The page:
Washington — The Federal Energy Regulatory Commission has accepted a compromise offered by New York Independent System Operator that will give power generators more notice of whether they will be charged a physical withholding penalty for retiring generation capacity.
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NYISO's physical withholding determinations are significant because a generator might decide to delay retirement rather than pay the penalty. FERC on Thursday approved a compromise for NYISO to issue the determinations at least 60 days - rather than 30 days - before a generator's planned deactivation date.
When a generator plans to retire, NYISO has the option to do a market power review if a retiring generator is located in a zone subject to NYISO's capacity market power mitigation measures.
The market power reviews determine whether retirement decisions have a legitimate economic basis or are an attempt to affect prices by physically withholding capacity. If physical withholding is occurring that would increase New York City capacity market clearing prices by 5% or more, NYISO assesses the generator a monthly fee until the deactivation or de-rate is justified by economic considerations.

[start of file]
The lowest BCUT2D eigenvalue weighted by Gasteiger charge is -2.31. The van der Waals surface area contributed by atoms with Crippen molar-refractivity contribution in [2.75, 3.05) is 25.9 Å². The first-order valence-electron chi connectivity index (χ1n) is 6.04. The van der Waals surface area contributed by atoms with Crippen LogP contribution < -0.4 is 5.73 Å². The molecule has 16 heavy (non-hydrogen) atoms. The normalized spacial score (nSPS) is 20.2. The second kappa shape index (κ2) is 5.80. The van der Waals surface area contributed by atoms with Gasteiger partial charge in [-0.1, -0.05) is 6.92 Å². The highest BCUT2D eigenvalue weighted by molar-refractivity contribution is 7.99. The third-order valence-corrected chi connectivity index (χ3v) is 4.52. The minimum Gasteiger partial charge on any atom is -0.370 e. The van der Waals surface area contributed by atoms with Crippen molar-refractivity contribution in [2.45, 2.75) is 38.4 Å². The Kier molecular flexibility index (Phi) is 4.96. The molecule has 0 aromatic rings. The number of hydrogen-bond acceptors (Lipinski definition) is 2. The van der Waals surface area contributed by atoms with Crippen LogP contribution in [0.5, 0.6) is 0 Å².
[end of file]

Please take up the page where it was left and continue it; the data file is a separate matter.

Since 2000, more than 10,000 MW of capacity has been added in NYISO, and nearly 7,000 MW of capacity has retired or suspended operation, according to NYISO's 2018 Power Trends assessment.
FERC in April ordered NYISO to come up with a timeline for doing market power reviews. NYISO in May proposed to issue its final market power determination 30 days before a generator's deactivation date.
But the Independent Power Producers of New York said that timeline was too tight. Generators need time to take steps to wind down operations, including reaching out to local communities, ending labor agreements, and making decisions to sell equipment, the group said.
In light of IPPNY's concerns, NYISO said it was open to providing the determinations at least 60 days prior to the generator's deactivation date.
FERC on Thursday found this compromise strikes the right balance between generators' need for certainty and NYISO's need to base the determinations on timely data. The commission directed NYISO to submit a compliance filing reflecting this change, according to an order (ER16-120) issued at the commission's monthly meeting.
IPPNY is pleased the 60-days compromise was accepted, Matthew Schwall, director of market policy and regulatory affairs at IPPNY, said Thursday. But the group maintains that "the closer the determination is to the retirement date, the greater the risk to the generation owner and the more difficult it is to make reasoned financial, operational, and contractual retirement decisions," he said.
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